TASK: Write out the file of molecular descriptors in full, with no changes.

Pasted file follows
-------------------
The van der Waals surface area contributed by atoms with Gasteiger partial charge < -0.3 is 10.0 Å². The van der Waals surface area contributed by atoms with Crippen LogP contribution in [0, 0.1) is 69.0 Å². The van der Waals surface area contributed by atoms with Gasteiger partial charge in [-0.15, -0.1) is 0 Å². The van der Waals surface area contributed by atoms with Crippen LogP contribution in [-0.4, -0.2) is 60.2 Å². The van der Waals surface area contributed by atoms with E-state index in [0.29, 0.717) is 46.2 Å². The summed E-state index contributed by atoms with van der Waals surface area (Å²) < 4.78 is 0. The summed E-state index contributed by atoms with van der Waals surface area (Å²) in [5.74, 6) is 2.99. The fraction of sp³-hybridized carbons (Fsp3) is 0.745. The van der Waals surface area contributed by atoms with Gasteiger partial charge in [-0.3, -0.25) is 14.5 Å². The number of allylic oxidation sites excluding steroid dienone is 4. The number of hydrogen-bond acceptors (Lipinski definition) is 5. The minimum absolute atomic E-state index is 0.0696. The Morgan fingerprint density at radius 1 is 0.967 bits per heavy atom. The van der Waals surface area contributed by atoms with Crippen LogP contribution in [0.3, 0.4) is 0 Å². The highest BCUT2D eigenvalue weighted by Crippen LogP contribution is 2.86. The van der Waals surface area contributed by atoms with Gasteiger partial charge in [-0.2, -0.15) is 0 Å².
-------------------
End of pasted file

The van der Waals surface area contributed by atoms with Gasteiger partial charge < -0.3 is 10.0 Å². The van der Waals surface area contributed by atoms with Crippen LogP contribution in [0, 0.1) is 69.0 Å². The van der Waals surface area contributed by atoms with Gasteiger partial charge in [-0.15, -0.1) is 0 Å². The van der Waals surface area contributed by atoms with Crippen LogP contribution in [-0.4, -0.2) is 60.2 Å². The van der Waals surface area contributed by atoms with E-state index in [0.29, 0.717) is 46.2 Å². The summed E-state index contributed by atoms with van der Waals surface area (Å²) < 4.78 is 0. The summed E-state index contributed by atoms with van der Waals surface area (Å²) in [5.74, 6) is 2.99. The fraction of sp³-hybridized carbons (Fsp3) is 0.745. The van der Waals surface area contributed by atoms with Gasteiger partial charge in [-0.3, -0.25) is 14.5 Å². The number of allylic oxidation sites excluding steroid dienone is 4. The number of hydrogen-bond acceptors (Lipinski definition) is 5. The minimum absolute atomic E-state index is 0.0696. The Morgan fingerprint density at radius 1 is 0.967 bits per heavy atom. The van der Waals surface area contributed by atoms with Crippen LogP contribution in [0.3, 0.4) is 0 Å². The highest BCUT2D eigenvalue weighted by Crippen LogP contribution is 2.86. The van der Waals surface area contributed by atoms with Gasteiger partial charge in [-0.2, -0.15) is 0 Å².